5. Derringers – 99.9% of murder victims were not murdered by a derringer, increasing the odds of those not murdered by a derringer, to not be murdered in the same way.

The list goes on.

No. 41 UT player: Larry Seivers

If Twitter had been around in 1972, Tennessee fans might have caused a couple of servers to explode.

The Vols signed a little-heralded wide receiver from just up the road in Clinton: Larry Seivers. The knock on him was that he couldn’t play at an SEC level. In today’s lingo, fans would’ve burnt up Twitter and the messageboards with things like, “Rivals only gives him two stars! Wasted scholarship!!”

But Bill Battle knew what he was doing. Amid the criticism for signing Seivers, Battle redshirted the white boy for Clinton. And then turned him loose in 1974 to let him do his thing.

In the ’74 season, Seivers quickly emerged as Tennessee’s leading receiver threat. He had 25 catches that season for 347 yards. His game-winning catch against Clemson on Oct. 26 had fans feeling much better about his abilities. But he was just getting started.

His junior season, 1975, Seivers had 41 catches for 840 yards, a 20.5-yard-per-catch average. It was the first time a Tennessee receiver had ever caught for more than 800 yards. He was named an All-American.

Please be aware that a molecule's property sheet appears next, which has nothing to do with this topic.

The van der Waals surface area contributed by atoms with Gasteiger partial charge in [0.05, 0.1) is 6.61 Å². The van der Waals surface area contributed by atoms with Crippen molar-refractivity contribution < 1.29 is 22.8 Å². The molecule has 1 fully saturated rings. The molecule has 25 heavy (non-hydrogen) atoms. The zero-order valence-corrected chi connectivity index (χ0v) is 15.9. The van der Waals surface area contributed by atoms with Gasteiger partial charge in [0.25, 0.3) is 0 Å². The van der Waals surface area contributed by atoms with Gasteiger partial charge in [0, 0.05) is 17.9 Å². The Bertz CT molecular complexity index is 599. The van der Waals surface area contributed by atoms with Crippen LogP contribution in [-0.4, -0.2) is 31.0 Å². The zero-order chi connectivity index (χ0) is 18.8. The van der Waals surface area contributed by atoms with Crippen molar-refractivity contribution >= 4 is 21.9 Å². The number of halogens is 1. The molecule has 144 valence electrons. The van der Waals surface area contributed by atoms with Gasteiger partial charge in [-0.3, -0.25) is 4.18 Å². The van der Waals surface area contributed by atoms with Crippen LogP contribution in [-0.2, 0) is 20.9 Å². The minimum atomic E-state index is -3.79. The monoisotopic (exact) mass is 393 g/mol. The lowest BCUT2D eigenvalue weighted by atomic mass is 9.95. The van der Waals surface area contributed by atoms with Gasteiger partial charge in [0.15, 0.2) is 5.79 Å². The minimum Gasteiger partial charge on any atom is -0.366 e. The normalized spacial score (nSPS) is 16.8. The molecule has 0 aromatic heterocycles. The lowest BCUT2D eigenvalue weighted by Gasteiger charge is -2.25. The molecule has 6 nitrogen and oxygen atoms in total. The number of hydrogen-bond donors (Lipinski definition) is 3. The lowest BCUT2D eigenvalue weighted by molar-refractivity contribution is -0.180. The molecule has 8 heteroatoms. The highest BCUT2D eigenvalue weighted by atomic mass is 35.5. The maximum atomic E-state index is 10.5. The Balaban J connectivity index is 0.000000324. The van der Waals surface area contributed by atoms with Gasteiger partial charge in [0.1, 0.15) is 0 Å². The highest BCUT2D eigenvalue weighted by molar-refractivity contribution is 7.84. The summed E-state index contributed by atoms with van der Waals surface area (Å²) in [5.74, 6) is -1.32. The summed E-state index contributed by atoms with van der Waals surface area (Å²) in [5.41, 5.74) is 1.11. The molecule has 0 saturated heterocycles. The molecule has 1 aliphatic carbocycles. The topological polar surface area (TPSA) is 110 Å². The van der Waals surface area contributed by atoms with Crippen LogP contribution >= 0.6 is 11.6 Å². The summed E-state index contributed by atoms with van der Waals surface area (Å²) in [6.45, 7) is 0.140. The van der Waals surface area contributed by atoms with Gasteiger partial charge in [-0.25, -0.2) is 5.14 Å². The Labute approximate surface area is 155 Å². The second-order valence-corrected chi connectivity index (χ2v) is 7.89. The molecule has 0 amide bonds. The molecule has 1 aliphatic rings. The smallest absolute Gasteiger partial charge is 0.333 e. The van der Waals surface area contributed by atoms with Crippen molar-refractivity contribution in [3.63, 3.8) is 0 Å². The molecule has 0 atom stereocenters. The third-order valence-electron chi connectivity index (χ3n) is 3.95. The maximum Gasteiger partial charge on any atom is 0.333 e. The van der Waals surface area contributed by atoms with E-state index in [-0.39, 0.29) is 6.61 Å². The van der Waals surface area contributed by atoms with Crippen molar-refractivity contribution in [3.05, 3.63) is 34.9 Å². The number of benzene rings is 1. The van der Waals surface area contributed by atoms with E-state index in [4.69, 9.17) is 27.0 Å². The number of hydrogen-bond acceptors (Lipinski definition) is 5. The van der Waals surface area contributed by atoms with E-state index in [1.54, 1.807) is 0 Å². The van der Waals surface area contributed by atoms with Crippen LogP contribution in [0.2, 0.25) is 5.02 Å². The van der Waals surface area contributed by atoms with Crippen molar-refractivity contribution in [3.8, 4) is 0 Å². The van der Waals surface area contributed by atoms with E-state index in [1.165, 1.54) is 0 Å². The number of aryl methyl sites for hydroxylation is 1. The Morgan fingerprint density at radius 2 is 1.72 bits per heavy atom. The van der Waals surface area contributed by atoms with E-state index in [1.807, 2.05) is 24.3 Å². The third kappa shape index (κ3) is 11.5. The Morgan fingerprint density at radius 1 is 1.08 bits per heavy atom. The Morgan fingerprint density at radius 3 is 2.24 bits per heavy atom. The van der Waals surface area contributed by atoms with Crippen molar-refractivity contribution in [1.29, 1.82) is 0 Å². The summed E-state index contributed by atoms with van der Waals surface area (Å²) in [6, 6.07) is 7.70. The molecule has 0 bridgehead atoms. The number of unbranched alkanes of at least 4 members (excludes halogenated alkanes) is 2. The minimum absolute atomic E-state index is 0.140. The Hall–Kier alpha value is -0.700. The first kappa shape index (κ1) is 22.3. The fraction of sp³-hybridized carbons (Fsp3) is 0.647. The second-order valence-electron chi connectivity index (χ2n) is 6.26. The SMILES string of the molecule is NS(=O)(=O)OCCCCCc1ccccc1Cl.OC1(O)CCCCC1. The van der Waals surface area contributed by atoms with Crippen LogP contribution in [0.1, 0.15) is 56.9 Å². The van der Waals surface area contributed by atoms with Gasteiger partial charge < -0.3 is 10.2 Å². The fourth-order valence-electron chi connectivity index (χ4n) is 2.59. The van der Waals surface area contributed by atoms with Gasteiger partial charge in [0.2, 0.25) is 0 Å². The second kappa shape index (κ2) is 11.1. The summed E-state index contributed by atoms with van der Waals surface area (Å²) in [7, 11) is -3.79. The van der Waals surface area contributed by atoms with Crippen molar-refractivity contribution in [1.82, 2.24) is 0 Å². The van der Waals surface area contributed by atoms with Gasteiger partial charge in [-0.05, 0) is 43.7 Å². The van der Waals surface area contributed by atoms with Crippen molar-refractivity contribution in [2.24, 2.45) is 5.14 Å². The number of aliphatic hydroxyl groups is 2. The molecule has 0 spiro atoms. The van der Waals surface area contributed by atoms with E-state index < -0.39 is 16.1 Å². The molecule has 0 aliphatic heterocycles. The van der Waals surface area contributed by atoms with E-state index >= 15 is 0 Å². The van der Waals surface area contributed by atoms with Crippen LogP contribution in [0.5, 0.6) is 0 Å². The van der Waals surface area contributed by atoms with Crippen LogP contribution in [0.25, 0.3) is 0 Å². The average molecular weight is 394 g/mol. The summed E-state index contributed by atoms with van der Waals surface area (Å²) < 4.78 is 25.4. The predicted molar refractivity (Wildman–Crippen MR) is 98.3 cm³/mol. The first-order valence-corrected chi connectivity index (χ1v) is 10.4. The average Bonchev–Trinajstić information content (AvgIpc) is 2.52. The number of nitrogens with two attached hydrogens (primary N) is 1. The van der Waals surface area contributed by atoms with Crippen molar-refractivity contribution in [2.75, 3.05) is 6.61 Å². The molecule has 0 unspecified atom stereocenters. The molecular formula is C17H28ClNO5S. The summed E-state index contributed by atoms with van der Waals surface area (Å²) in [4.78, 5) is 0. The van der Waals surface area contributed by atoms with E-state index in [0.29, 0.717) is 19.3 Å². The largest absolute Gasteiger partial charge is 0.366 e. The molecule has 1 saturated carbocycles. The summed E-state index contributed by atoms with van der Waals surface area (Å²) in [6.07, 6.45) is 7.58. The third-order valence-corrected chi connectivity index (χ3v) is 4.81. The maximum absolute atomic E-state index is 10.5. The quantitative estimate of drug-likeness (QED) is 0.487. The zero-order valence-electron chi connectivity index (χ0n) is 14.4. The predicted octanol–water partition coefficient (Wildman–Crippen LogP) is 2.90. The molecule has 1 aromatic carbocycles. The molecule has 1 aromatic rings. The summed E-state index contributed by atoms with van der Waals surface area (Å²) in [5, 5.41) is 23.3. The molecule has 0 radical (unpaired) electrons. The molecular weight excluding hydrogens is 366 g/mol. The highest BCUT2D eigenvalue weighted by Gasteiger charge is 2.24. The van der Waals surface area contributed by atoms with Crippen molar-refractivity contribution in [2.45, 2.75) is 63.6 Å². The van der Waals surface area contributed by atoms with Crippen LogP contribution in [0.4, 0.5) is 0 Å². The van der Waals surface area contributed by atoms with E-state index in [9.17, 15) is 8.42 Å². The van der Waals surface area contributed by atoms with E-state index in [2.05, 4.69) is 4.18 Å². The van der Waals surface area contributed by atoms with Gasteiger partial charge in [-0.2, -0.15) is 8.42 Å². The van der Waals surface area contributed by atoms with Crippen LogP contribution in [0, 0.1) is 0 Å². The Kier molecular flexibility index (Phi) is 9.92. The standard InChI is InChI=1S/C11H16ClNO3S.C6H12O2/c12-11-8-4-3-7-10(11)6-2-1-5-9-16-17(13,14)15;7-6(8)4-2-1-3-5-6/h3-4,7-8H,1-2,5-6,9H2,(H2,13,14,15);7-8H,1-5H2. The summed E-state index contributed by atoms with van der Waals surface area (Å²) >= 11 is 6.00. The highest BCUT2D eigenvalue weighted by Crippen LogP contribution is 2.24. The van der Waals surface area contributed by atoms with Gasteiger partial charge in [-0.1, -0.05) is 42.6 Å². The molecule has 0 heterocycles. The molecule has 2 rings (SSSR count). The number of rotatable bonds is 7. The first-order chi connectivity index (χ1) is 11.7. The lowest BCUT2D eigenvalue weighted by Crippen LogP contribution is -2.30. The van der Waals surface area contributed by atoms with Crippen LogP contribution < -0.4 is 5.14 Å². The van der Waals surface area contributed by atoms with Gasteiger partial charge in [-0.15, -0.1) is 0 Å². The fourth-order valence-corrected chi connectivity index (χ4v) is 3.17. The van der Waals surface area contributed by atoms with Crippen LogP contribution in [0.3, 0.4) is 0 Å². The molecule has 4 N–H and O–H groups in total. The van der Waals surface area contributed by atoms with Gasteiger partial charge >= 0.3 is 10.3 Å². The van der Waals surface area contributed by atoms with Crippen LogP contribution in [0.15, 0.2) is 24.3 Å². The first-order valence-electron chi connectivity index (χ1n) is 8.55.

As a senior in 1976, Seivers caught 51 more balls, for 737 yards. He was again named an All-American.

Seivers finished his Tennessee career with 117 catches for 1,924 yards and a 16.4 yard-per-catch average — in an era when the ball was thrown much less than it is today. He was the best UT receiver of the era, and his 117 catches and 1,924 yards were both school records.



No. 42 UT player: Bob Suffridge

If there’s an injustice anywhere on this list, it’s probably that “The Suff” isn’t any higher than No. 42. But he was a lineman, and linemen everywhere will tell you how little glory there is in their line of work.

Bob Suffridge was a Knoxville native, a product of Knox Central High School, where he’s revered even today for his athletic prowess and his contributions to both his hometown university and his nation.

Suffridge played on three of Robert Neyland’s Tennessee teams between 1938 and 1940. He was named an All-American every year of his career, becoming Tennessee’s only three-time All-American. The Vols never lost a regular season game while he was there, going undefeated in the 1938, 1939 and 1940 seasons. And Suffridge was a two-way player, dominating on both sides of the ball. That 1939 team remains the last college football team to go an entire season without giving up a single point.